If the Word was God, and the Word was the Son, can we conclude that the Son is God?
Traditional theology presents this proposal as fact. If we read the bible carefully, we find it does not work. Fortunately, the logic and clarity of the scriptures need no additional imagination and we can show this premise to be false from the bible without making anything up or requiring leaps of assumption.
In the beginning was the word, and the word was with God, and the word was God. John 1:1
Simply because we see a capital ‘W’ or a ‘He’ in v2 ,3 etc. does not make the logos a person. Is wisdom a person? If the foot says, "I am not a part of the body..." 1Cor 12:15, is the foot a person because it speaks?
What was from the beginning, what we have heard, what we have seen with our eyes, what we have looked at and touched with our hands, concerning the word of life— 2and the life was revealed, and we have seen and testify and proclaim to you the eternal life, which was with the Father and was revealed to us 1John 1:1
We can readily see this (from the same John) is NOT referring to a person. The logos here is a ‘what’ or a ‘which’ depending on the translation. Jesus is the revelation, the manifestation of this logos which was with God. Jesus is the logos made manifest only since he was born! It is this critical aspect that negates the logic of, ‘If the logos is God then Jesus, who is the ‘logos became flesh’, is God.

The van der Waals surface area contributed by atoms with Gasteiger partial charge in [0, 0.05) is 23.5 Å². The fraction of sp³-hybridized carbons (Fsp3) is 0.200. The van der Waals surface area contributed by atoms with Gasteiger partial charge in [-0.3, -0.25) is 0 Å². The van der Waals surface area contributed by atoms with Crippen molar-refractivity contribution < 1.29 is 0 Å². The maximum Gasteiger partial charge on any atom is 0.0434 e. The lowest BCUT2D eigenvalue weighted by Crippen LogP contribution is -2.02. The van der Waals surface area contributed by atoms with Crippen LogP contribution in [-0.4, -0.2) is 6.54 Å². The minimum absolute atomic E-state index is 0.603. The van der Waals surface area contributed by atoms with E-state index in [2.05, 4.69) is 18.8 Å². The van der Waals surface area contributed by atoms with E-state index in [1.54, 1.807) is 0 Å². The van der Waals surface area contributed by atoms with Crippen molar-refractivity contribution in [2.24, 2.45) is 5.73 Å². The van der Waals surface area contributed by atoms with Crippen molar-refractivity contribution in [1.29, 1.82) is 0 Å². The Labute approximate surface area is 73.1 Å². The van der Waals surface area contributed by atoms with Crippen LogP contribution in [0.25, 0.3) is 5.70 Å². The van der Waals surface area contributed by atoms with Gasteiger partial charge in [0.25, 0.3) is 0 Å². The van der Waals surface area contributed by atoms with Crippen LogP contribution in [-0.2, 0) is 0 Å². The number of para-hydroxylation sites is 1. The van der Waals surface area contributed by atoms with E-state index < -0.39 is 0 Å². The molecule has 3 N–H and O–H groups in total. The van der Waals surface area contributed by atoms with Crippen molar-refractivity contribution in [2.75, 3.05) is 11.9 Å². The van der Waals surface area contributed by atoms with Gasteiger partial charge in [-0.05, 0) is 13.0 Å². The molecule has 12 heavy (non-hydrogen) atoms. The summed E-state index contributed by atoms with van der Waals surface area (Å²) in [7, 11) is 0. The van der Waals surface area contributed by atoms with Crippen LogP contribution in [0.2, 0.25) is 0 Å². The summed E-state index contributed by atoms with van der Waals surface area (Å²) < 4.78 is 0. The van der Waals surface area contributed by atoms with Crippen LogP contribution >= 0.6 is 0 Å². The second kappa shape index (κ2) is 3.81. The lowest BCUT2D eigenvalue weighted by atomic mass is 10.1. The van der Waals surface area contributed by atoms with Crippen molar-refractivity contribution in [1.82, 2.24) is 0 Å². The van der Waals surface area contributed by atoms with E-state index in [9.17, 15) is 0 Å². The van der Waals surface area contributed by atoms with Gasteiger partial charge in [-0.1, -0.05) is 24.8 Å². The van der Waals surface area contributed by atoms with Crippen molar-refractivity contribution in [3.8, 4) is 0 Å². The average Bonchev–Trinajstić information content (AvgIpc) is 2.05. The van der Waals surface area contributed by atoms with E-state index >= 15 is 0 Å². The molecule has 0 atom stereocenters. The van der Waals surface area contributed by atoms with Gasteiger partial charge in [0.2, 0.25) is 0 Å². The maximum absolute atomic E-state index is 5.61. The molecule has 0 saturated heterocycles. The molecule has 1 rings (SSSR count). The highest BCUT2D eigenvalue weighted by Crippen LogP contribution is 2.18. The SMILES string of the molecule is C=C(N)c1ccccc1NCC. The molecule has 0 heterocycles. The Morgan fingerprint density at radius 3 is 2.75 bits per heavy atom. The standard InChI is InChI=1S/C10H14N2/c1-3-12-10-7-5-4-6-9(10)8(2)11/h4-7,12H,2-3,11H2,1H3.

and the life was manifested, and we have seen and testify and proclaim to you the eternal life, which was with the Father and was manifested to us v2
We now can progress past an assumption-based methodology and work with the reality that Jesus has come from the literal ‘word’ of God, and not a person of divine eternality at all. We must read what is provided - no assumption is necessary. There are no gaps in the bible's provision of how Jesus came to be.
As explained here, the Gospel narratives of Jesus’ beginning clearly and ‘accurately’ provide all we need to know. There is NO mention of a ‘God the Son’, NO mention of a pre-existing Jesus. We ARE told of the baby boy born to Mary by the power of God. There is no, ‘the eternal Son of God became flesh’, as another answer provides – there is no verse for this idea.
…it seemed fitting to me as well, having investigated everything carefully from the beginning, to write it out for you in an orderly sequence, most excellent Theophilus; 4 so that you may know the exact truth about the things you have been taught Luke 1:3
the angel said to her, “Do not be afraid, Mary, for you have found favour with God. 31 And behold, you will conceive in your womb and give birth to a son, and you shall name him Jesus Luke 1:30
He will be very great and will be called the Son of the Most High. The Lord God will give him the throne of his ancestor David. v32